Traffic ticket amnesty programs cropping up

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Free parking

Maybe not free, but some chronic parking ticket violators can have their tab cut in half -- if they act soon. Image: Alan Cleaver/Flickr/CC BY

There may be hope yet for parking ticket procrastinators to get out from under that pile of unpaid citations. Much like the IRS and its forgiveness program for some tax cheats, traffic ticket amnesty programs have been popping up in regions across the nation. The programs allow longtime-abusers to pay off that burden at a reduced rate, often with no penalties.

California ticket hoarder relief

California’s Amnesty Program for Traffic Tickets seems aimed at getting something out of long-term receivables that otherwise might be considered write-offs. That program will slice old bills in half as long as (1) no court appearance was made, (2) no victim’s restitution is owed, (3) the violator has no outstanding misdemeanor or felony warrants, (4) the citation was issued before the January 1, 2009 and (5) no money has been paid on it since that date.

The amnesty pretty much only applies to every-day parking tickets. It can not be applied to speeding, reckless driving or driving under the influence citations. California parking ticket hoarders, though, had better act fast. It ends at the end of June.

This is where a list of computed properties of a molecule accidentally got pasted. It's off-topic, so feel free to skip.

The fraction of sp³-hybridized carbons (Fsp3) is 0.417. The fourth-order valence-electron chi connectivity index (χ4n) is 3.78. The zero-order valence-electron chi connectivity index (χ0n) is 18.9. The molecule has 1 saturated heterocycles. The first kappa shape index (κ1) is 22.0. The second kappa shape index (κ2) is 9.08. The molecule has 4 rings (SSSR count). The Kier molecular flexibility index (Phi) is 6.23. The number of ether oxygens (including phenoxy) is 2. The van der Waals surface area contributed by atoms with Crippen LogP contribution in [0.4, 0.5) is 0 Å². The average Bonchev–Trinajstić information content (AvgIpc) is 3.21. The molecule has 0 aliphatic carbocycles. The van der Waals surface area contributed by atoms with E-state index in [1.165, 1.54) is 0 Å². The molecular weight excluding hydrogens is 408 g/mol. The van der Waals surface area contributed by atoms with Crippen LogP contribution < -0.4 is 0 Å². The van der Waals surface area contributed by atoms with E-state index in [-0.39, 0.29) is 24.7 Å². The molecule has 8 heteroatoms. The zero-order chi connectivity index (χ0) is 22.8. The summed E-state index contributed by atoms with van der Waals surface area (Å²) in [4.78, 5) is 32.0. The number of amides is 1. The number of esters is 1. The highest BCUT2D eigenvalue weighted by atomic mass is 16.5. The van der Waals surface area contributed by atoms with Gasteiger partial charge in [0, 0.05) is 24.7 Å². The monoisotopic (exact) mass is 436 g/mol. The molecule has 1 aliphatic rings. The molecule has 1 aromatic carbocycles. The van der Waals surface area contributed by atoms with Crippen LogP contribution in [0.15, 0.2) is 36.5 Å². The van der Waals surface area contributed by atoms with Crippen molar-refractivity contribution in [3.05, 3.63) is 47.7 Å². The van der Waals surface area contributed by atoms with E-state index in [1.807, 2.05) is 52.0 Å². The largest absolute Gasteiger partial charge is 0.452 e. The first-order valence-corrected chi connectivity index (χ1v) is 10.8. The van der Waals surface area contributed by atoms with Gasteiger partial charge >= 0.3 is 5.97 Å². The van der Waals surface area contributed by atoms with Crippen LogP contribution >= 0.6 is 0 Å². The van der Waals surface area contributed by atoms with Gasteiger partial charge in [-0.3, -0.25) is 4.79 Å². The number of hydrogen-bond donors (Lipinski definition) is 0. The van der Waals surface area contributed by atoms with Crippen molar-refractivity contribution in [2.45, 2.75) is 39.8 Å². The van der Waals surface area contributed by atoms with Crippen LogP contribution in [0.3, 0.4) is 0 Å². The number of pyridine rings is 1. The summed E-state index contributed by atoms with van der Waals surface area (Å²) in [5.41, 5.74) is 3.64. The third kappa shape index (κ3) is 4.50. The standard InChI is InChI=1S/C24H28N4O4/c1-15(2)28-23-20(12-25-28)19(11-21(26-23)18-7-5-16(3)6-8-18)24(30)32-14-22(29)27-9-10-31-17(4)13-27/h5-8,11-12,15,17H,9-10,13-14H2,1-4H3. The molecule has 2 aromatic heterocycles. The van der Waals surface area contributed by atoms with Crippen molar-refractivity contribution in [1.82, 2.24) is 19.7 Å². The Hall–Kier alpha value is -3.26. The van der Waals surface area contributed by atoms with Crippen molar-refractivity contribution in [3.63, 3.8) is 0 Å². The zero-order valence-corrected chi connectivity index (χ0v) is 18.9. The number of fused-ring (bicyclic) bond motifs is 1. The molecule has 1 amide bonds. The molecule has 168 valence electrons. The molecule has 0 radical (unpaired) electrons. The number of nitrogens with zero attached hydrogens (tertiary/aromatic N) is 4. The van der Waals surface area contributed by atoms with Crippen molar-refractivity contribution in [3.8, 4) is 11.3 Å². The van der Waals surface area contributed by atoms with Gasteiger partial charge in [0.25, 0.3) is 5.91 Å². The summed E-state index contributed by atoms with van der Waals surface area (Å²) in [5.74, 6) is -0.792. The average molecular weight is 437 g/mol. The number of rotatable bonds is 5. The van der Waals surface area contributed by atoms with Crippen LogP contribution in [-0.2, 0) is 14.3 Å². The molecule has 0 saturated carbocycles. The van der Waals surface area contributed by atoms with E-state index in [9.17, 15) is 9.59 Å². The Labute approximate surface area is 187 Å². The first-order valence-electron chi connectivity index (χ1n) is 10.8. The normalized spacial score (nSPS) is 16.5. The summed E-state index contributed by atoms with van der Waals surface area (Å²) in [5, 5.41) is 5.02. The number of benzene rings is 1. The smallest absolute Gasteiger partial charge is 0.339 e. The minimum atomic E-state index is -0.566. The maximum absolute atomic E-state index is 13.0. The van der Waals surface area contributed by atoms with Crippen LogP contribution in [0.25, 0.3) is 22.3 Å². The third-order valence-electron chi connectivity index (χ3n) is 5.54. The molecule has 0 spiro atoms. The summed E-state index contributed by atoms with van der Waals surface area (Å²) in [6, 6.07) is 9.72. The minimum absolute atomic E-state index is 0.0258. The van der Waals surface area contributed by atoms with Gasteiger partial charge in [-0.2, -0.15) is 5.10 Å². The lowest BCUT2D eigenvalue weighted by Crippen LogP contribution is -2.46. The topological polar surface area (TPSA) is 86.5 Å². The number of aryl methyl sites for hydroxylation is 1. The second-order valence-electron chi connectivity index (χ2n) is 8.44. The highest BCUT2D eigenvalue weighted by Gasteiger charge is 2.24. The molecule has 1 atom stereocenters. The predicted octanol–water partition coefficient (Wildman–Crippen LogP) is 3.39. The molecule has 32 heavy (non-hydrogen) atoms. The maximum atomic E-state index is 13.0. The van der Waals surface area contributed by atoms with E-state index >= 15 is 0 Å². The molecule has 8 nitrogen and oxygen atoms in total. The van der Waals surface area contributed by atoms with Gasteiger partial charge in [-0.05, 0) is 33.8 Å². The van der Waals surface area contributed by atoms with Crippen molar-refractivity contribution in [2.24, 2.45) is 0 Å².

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Those who take advantage of the program are able to take a breath of relief after years of motoring with the burden hanging over them. Garrett Noell of Fresno took the plunge. He told the Fresno Bee that “it’s a lot less stress” driving legally.

Low turnout for programs

The state hoped to recoup an estimated $46 million before the end of the program. While the full report on the program won’t be revealed until September, at this time it looks as if those projections were unrealistically optimistic. To date, Fresno county has recouped only $92,000 in the program. Other counties are reporting similarly disappointing returns.

The disappointing show echoed a program in New York’s Nassau County last year. It was extended when just over 2,500 violators applied for the amnesty. Officials estimated that 355,000 violations were potentially covered in the program. A program in Cincinnati, Ohio last year suffered a similar low-turnout and subsequent extension.

Some consumers have taken exception to the programs. Time’s Brad Tuttle cited a post on GasBuddy:

“Is it fair to law-abiding people who never get ticketed, or, even to those who pay on time to avoid the penalties? Some of them may have endured hardship in order to pay their tickets, while others who ignored them, perhaps for months or years, are now rewarded for their indifference.”

Some return better than none

Strictly speaking, the commenter makes sense. However, those responsible bill payers are not paying more because of the programs. In fact, if successful, they may actually help cut taxes that would otherwise have been used to make up for the lost revenue. The alternative is that the debt is written off, the region loses income and the violators get off scot free because it is likely not cost-effective to go after each one individually.


Merced Sun-Star 

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